It was two years ago when 18 people signed up to became the first students to start a new two-year online MBA program at the University of North Carolina’s Kenan-Flagler Business School. Called MBA@UNC, it was the first time Kenan-Flager had offered an MBA degree online, joining pioneer Indiana University’s Kelley Direct program as the two most prominent business schools in the U.S. to take the degree to the Internet.
To launch online, Kenan-Flagler partnered with an online educational startup called 2U Inc., which had raised nearly $70 million in venture funding. 2U said it was investing more than $10 million into the online MBA effort alone. It also has online degree programs in nursing at Georgetown University as well as social work and education at the University of Southern California. Kenan-Flagler has had 20 of its full-time professors, many of them considered the school’s best faculty, deeply involved in the online initiative, developing and recording special lectures and teaching live classes via the Internet.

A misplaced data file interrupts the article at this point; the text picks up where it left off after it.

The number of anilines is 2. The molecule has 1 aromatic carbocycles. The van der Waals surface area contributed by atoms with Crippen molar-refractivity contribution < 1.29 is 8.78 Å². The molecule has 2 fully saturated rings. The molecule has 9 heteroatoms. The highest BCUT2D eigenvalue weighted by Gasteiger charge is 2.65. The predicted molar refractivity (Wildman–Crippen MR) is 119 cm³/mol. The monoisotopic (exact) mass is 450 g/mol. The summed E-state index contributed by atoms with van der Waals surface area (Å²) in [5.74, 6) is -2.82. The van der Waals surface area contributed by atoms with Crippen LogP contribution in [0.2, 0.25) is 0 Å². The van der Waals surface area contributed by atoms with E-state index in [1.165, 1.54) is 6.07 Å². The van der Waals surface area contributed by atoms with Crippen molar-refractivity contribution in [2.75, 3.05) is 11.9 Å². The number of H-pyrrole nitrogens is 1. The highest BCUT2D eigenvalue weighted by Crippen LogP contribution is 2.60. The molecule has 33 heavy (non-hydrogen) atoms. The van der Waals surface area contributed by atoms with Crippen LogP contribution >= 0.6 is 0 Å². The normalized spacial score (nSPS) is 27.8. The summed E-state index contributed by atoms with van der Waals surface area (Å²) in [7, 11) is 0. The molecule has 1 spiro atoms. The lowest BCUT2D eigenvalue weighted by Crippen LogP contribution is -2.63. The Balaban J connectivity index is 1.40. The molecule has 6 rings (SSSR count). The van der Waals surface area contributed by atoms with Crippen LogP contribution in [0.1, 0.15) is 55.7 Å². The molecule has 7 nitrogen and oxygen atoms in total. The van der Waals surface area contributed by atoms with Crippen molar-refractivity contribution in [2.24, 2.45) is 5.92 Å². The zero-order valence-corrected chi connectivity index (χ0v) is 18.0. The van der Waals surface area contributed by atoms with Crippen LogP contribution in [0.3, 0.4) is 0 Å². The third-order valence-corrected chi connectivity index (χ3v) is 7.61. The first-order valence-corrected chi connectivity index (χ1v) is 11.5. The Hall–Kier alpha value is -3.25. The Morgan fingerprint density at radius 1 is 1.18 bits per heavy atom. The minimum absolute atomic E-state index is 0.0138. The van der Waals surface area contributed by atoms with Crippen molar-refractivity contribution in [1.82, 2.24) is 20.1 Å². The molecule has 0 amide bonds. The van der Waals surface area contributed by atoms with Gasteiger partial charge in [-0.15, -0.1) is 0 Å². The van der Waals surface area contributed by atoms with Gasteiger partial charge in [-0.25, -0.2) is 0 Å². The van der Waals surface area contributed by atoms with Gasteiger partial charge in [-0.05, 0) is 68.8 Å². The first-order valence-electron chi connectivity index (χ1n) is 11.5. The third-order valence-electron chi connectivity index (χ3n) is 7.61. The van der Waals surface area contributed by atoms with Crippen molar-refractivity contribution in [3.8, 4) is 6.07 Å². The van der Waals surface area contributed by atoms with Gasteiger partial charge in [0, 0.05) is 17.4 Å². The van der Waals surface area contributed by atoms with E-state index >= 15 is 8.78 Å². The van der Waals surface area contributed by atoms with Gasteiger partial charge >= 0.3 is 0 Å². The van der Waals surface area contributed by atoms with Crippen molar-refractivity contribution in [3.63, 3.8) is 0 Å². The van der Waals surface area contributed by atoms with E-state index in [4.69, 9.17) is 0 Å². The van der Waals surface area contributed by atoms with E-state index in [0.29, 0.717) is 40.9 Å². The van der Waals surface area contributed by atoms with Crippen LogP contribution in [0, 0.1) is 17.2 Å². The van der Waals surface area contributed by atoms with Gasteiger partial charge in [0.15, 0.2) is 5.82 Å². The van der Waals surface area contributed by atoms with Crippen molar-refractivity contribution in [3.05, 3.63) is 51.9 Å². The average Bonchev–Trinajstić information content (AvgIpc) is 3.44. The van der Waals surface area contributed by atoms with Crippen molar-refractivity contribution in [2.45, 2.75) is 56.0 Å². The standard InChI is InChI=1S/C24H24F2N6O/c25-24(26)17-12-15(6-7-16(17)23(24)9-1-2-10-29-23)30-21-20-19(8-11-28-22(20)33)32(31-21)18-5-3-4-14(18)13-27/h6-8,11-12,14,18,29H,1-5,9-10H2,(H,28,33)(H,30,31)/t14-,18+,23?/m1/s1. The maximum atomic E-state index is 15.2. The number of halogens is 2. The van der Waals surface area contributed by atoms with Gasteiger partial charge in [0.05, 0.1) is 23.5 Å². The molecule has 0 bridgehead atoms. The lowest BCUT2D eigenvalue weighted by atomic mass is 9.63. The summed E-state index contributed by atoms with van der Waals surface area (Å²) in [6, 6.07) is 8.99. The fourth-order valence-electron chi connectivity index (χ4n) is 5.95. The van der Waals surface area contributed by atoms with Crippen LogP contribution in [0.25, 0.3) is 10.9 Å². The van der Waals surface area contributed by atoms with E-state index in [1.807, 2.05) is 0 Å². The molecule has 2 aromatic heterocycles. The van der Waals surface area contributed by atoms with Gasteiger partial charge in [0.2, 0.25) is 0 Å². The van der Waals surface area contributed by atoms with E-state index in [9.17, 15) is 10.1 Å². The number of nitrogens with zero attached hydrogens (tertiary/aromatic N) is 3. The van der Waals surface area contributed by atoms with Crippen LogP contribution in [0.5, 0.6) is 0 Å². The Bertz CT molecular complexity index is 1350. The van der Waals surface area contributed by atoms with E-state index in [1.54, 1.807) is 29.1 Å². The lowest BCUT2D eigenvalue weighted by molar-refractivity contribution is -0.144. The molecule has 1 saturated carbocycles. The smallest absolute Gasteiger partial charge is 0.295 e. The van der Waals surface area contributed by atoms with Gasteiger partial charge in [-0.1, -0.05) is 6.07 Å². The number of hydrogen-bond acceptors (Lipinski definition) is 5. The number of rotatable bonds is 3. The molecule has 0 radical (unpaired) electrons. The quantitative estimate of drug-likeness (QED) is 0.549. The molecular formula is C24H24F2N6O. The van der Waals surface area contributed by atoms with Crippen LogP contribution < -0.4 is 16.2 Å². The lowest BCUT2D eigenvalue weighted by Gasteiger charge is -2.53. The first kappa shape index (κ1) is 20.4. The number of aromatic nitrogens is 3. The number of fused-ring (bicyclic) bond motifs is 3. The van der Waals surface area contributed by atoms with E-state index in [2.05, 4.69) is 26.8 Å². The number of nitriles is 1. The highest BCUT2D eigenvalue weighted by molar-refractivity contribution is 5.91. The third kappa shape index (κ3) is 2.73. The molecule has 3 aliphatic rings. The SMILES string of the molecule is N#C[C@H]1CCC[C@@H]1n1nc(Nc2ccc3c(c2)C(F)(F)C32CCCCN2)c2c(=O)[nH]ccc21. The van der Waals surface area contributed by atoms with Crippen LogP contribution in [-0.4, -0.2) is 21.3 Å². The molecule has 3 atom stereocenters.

Now for the first time, 2U is sharing some snippets of video that give a better glimpse of what it’s like to be an online MBA student. The clips range from an elementary lecture on financing (see above), filmed in a bank with a Kenan-Flagler professor offering advice to a consumer who is considering refinancing her mortgage, to Professor Bill Putsis’ lecture on segmentation in his course on marketing strategy (see below). The clips vary from highly produced videos, such as the clip of the consumer in a bank, to profs who sit at their desks with a simple video camera aimed at them.
All of the clips reflect the part of the MBA@UNC program that is “asynchronous,” lecures and cases that have been videotaped and archived on the Internet. This self-paced content takes up about two and one-half hours of work per week. Students also typically take a pair of live, or synchronous, classes a week that each run an hour-and-one-half.